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Scott again fails to produce Reserves plan.

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Media Release

Laurie Ferguson, MP

Shadow Minister for Defence Science and Personnel

Shadow Minister for Forestry and Conservation

Federal Member for Reid


16 December 1999


Scott Again Fails To Produce Reserves Plan

With Cabinet going into recess, the C oalition has again failed to produce its promised clear and public plan for the future of the Defence Reserves.

Shadow Minister for Defence Science and Personnel, Laurie Ferguson MP, has today challenged the Government to explain the delay.

'There is growing concern about the Government's failure to address the need to rebuild the Army Reserve and better define its contribution to our national Defence effort,' Mr Ferguson said.

'On Anzac Day Defence Minister John Moore said on Meet the Press that he had commissioned a review of the Reserves, to be completed by 30 June.

'When the Government failed to deliver on this commitment, his junior Minister Bruce Scott then promised Parliament on 11 August that he would 'shortly' release a discussion paper outlining 'a clear and public plan for integration of reserves into our defence capability'.'

'In August Mr Scott said his proposed discussion paper was 'much overdue'.

'Four months later, with recruitment massively below target and the Coalition seemingly making defence policy on the run, the Reserves are no clearer as to what the Government expects of them.

'Meanwhile the Government refuses to debate two Private Member's Bills introduced by the Leader of the Opposition.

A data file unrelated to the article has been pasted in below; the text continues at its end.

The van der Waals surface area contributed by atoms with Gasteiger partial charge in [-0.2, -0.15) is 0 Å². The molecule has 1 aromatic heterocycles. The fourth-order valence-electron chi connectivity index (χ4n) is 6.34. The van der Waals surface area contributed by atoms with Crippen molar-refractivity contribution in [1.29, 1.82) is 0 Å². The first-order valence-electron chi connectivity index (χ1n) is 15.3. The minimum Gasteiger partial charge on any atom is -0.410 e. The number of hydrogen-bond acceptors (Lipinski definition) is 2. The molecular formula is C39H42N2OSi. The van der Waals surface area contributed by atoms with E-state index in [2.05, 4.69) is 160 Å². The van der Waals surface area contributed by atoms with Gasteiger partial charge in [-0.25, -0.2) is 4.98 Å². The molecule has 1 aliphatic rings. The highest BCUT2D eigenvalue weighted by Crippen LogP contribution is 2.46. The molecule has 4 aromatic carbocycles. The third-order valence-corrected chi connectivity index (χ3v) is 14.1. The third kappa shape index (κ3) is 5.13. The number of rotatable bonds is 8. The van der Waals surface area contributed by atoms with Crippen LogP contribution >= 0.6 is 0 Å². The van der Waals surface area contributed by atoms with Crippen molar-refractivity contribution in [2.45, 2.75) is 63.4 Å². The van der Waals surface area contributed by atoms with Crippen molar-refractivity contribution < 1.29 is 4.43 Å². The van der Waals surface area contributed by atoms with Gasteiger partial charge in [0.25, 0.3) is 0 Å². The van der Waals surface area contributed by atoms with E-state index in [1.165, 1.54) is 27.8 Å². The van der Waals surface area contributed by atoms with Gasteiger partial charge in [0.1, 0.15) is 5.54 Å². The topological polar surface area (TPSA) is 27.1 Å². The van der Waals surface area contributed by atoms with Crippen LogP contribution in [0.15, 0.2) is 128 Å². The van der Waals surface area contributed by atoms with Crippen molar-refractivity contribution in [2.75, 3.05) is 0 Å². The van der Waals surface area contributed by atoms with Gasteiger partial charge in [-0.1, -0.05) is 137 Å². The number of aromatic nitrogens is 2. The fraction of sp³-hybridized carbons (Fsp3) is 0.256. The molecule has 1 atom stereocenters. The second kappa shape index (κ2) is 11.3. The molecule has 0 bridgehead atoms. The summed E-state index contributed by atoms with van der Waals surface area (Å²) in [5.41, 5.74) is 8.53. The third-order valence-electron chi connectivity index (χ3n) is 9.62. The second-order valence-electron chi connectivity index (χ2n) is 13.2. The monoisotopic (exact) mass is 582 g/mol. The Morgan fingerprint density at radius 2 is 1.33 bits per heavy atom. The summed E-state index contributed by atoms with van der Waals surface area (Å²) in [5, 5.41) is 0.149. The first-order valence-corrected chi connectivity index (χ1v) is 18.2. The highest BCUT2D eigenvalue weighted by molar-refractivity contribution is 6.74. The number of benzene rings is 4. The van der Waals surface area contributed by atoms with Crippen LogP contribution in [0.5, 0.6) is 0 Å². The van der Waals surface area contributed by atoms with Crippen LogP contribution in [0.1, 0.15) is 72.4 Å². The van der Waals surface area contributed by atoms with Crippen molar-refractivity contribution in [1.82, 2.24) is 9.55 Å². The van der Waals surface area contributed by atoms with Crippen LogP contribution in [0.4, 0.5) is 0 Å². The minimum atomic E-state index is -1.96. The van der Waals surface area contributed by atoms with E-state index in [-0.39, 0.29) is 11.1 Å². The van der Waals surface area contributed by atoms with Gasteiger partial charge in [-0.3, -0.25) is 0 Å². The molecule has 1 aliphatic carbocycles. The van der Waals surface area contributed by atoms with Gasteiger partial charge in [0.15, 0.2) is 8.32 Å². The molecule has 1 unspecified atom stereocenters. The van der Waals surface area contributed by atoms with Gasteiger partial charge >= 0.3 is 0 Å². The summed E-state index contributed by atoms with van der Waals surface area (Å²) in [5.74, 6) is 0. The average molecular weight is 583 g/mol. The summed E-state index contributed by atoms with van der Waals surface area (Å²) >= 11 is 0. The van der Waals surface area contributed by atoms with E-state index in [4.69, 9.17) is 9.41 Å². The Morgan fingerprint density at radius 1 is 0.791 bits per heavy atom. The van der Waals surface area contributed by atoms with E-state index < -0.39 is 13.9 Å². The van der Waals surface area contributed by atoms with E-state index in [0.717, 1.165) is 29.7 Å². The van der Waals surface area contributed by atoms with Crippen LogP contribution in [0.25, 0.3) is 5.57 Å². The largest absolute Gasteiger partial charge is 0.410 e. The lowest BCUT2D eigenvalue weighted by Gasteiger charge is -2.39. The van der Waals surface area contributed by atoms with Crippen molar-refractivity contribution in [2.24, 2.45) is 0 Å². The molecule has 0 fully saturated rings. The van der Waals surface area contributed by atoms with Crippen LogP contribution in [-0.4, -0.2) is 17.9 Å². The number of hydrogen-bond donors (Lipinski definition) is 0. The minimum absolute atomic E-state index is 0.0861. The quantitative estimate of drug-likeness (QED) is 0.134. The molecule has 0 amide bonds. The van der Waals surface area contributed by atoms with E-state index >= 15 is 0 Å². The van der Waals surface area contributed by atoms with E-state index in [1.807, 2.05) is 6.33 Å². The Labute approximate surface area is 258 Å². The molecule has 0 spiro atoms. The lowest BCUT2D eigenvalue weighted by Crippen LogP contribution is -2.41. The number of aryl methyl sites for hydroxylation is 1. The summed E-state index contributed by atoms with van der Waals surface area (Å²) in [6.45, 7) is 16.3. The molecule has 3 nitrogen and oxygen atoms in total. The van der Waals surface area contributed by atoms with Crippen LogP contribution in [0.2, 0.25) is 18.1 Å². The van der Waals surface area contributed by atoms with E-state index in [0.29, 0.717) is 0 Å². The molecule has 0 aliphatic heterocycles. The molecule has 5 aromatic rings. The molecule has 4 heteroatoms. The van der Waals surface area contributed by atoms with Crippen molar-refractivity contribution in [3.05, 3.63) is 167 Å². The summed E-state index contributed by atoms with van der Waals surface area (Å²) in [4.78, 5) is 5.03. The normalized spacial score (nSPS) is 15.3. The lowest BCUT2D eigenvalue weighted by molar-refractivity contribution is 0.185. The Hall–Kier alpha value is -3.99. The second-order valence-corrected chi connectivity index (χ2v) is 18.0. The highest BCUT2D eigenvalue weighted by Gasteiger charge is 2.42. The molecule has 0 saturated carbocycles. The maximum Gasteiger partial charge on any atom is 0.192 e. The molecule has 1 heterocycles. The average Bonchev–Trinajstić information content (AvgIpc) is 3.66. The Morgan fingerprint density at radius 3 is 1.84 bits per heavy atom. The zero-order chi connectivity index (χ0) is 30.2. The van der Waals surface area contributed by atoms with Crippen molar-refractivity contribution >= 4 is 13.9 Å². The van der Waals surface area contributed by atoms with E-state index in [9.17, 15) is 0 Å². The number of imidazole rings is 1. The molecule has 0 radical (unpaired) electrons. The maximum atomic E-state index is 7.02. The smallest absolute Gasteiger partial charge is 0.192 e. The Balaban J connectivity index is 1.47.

'This is just not good enough.'

Minister Scott's broken promise to Parliament:

This issue [of employer support for reservist employees] will be considered and discussed in more depth in a public discussion paper that I have commissioned on reserves. The paper is to clearly describe the roles our res erve forces can play and what can be done to give them the ability to fill those roles.

This discussion paper is much overdue. It should have occurred in the early 1990s, well before the previous government began its program of reducing permanent numbers and therefore necessarily relying more on reserves. This government has not waited and let events overtake it on this matter. As we move towards a defence force of 50,000 permanent numbers, we will have a clear and public plan for integration of reserves into our defence capability, based on the discussion paper that I will release shortly for public debate.

•  Speech on Defence Legislation Amendment Bill (No. 1) 1999, 11 August 1999, House Hansard p.8368.



jy  1999-12-17  10:43